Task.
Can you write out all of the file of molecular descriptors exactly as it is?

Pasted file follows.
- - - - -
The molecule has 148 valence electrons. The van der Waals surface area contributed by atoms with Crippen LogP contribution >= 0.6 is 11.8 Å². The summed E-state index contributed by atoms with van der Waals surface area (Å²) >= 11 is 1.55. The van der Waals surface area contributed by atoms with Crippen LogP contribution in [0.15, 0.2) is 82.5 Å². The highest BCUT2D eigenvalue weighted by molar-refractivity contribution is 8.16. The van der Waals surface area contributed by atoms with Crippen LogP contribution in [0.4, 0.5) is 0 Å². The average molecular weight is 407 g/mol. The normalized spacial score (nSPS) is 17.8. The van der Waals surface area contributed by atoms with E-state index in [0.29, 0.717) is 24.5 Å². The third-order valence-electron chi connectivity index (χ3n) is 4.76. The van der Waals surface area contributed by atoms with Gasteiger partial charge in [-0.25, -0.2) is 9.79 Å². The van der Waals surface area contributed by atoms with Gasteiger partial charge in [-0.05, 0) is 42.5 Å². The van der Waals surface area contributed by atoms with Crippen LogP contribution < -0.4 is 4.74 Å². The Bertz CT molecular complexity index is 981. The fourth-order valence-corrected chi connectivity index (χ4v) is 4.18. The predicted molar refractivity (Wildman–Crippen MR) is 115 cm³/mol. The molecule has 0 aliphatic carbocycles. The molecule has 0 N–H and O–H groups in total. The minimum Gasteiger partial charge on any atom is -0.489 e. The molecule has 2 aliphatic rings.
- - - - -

The molecule has 148 valence electrons. The van der Waals surface area contributed by atoms with Crippen LogP contribution >= 0.6 is 11.8 Å². The summed E-state index contributed by atoms with van der Waals surface area (Å²) >= 11 is 1.55. The van der Waals surface area contributed by atoms with Crippen LogP contribution in [0.15, 0.2) is 82.5 Å². The highest BCUT2D eigenvalue weighted by molar-refractivity contribution is 8.16. The van der Waals surface area contributed by atoms with Crippen LogP contribution in [0.4, 0.5) is 0 Å². The average molecular weight is 407 g/mol. The normalized spacial score (nSPS) is 17.8. The van der Waals surface area contributed by atoms with E-state index in [0.29, 0.717) is 24.5 Å². The third-order valence-electron chi connectivity index (χ3n) is 4.76. The van der Waals surface area contributed by atoms with Gasteiger partial charge in [-0.25, -0.2) is 9.79 Å². The van der Waals surface area contributed by atoms with Gasteiger partial charge in [-0.05, 0) is 42.5 Å². The van der Waals surface area contributed by atoms with Crippen LogP contribution < -0.4 is 4.74 Å². The Bertz CT molecular complexity index is 981. The fourth-order valence-corrected chi connectivity index (χ4v) is 4.18. The predicted molar refractivity (Wildman–Crippen MR) is 115 cm³/mol. The molecule has 0 aliphatic carbocycles. The molecule has 0 N–H and O–H groups in total. The minimum Gasteiger partial charge on any atom is -0.489 e. The molecule has 2 aliphatic rings.